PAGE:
They complained as the officers chatted with each other, and told them to sit on a bench near the car, where they remained for 20 minutes. It was 6:10 a.m. when they finally left.

When she got back to her room, her linens were gone. She had nothing. Her RA was off duty until much later in the day. They took her sheets. They took her pillow. They took her clothes. Worst of all, she says, they took her dignity, all in the name of evidence.

She slept that night on the cold, vinyl mattress, wondering whether justice would be served in the coming weeks.

He called it consensual sex

Rashad Callaway had not been at UT very long, and the sight of Tampa Police Officer Ronda Jones-Barber at his door startled him. It was a far cry from what he thought he’d experience at UT after a life in Bayonne, N.J.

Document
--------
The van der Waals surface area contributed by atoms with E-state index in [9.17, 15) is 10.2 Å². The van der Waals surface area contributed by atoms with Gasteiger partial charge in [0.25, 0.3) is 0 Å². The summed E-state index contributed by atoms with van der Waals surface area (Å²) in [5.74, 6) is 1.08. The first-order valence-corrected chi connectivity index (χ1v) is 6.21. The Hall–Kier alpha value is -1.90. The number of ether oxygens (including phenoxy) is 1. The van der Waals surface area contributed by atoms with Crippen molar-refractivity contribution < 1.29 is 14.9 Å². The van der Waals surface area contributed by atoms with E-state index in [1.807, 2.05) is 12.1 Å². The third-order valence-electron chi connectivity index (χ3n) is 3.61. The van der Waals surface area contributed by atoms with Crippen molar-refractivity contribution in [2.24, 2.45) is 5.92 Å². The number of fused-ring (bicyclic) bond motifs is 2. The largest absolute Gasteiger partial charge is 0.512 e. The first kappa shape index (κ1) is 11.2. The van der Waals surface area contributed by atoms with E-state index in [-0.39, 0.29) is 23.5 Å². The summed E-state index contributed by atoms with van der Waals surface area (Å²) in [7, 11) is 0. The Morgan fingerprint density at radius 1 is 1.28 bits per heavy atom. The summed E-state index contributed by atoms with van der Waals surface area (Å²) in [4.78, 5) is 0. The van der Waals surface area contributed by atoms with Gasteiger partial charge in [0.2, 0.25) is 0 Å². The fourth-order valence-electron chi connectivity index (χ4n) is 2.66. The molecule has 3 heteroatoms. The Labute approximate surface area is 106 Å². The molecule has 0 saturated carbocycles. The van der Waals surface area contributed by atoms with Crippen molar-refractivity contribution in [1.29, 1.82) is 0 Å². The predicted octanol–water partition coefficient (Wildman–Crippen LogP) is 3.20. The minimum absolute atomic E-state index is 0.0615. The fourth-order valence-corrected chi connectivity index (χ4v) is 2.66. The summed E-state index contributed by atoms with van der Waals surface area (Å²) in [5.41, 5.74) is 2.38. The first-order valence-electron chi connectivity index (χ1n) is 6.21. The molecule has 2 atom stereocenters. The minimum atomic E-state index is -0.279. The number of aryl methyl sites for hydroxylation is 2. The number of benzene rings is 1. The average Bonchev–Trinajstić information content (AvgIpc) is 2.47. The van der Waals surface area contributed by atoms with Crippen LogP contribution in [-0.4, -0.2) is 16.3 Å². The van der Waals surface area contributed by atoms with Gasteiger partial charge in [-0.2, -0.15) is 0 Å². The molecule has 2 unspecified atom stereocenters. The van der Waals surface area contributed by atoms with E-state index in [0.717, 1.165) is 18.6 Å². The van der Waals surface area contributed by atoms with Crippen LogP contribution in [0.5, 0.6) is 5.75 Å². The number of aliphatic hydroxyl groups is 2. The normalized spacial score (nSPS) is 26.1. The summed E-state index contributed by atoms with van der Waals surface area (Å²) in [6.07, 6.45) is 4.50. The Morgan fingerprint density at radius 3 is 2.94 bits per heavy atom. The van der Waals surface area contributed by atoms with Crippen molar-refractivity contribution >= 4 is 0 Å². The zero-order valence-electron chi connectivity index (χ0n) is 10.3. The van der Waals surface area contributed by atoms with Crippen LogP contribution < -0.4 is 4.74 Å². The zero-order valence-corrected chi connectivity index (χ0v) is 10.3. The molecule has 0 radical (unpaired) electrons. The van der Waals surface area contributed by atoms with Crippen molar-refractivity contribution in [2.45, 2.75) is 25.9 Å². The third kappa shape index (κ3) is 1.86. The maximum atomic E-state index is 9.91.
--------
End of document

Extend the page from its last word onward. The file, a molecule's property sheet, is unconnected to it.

He went to a public school where he was a standout basketball player. As he improved through his career, colleges started to notice. He was the Bayonne High School MVP his senior year.

His friend, a former St. Leo College basketball player, told him about the University of Tampa. Callaway had never heard of it.

As it turned out, UT was interested in him as well. He saw some of Tampa’s games. He liked the way they played, but he knew his game was vastly different.

‘Up north, it’s all about flashy point guard play,’ he said. ‘I could bring my game down here.’

He didn’t like any of the offers from Division III schools. He liked UT and signed with the Spartans.

The decision didn’t sit well with his mother. She wanted him to stay close to home, but she’d support his choice. She wouldn’t be able to see her son play college ball until early March.